Several M4A3 Sherman tanks equipped with flamethrowers were used to clear Japanese bunkers.

On the 16th March the US Forces on the island of Iwo Jima had declared the island “occupied”. The statement, signalling at least the beginning of the end, was partly in response to the concern at home over the very heavy casualties.

The fighting was still far from over even if it might be described as “contained”, hundreds of Japanese were still hiding in their bunkers and doing everything possible to continue to cause casualties to the Americans.

At the same time General Kuribayashi, the Japanese commander, was considering his position. He had masterminded the tenacious defence of the island and inspired his men to fight to the end. His aim to cause maximum casualties, rather than die gloriously in the traditional suicidal Banzai charge, had been achieved. But, with his men weak from starvation and parched from lack of water, he realised there was little time left for them to carry on in this manner.

General Tadamichi Kuribayashi.
General Tadamichi Kuribayashi.

He was still managing to communicate with Tokyo via an increasingly intermittent radio connection with the Japanese occupied island of Chichi Jima:

I have 400 men under my command. The enemy besieged us by firing and flame from their tanks. In particular, they are trying to approach the entrance of our cave with explosives. My men and officers are still fighting.

The enemy’s front lines are 300 meters from us, and they are attacking by tank firing. They advised us to surrender by loudspeaker, but we only laughed at this childish trick, and we did not set ourselves against them.

On the 17th Kuribayashi radioed his final message to Tokyo:

The battle is entering its final chapter. Since the enemy’s landing, the gallant fighting of the men under my command has been such that even the gods would weep.

In particular, I humbly rejoice in the fact that they have continued to fight bravely though utterly empty-handed and ill-equipped against a land, sea, and air attack of a material superiority such as surpasses the imagination.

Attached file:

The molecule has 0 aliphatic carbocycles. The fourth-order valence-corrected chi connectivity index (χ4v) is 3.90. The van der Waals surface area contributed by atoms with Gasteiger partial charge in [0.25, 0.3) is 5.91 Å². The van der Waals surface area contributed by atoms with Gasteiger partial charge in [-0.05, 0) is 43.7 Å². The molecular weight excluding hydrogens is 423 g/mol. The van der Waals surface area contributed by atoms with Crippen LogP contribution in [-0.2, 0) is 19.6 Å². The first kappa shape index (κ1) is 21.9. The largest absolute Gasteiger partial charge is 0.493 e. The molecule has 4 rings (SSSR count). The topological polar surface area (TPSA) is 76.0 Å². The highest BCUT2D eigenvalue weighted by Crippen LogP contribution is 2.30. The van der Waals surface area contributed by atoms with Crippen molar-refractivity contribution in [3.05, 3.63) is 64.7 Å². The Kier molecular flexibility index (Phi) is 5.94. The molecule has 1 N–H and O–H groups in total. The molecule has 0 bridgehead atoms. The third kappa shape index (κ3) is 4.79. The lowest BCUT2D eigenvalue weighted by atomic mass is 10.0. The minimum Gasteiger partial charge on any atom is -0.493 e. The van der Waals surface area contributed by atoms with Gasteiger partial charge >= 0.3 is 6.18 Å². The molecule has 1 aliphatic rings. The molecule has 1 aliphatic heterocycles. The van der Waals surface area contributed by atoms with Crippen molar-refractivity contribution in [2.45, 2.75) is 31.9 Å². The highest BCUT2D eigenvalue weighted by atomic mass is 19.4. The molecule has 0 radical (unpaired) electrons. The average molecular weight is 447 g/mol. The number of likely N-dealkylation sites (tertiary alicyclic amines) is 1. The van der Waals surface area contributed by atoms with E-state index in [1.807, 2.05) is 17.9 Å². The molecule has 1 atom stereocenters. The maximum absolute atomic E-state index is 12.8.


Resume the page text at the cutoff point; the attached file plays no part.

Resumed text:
One after another they are falling in the ceaseless and ferocious attacks of the enemy. For this reason, the situation has arisen whereby I must disappoint your expectations and yield this important place to the hands of the enemy. With humility and sincerity, I offer my repeated apologies.

Our ammunition is gone and our water dried up. Now is the time for us to make the final counterattack and fight gallantly, conscious of the Emperor’s favor, not begrudging our efforts though they turn our bones to powder and pulverize our bodies.

I believe that until the island is recaptured, the Emperor’s domain will be eternally insecure. I therefore swear that even when I have become a ghost I shall look forward to turning the defeat of the Imperial Army to victory.

I stand now at the beginning of the end. At the same time as revealing my inmost feelings, I pray earnestly for the unfailing victory and security of the Empire. Farewell for all eternity

It was with this message that he sent the traditional ‘death poem’ of Japanese soldiers to his commanders, setting out his sentiments as he faced death:

Unable to complete this heavy task for our country
Arrows and bullets all spent, so sad we fall.
But unless I smite the enemy,
My body cannot rot in the field.
Yea, I shall be born again seven times
And grasp the sword in my hand.
When ugly weeds cover this island,
My sole thought shall be the Imperial Land.

It would not be until 23rd March that Kuribayashi sent his final message to Chichi Jima:

All officers and men of Chichi Jima – goodbye from Iwo.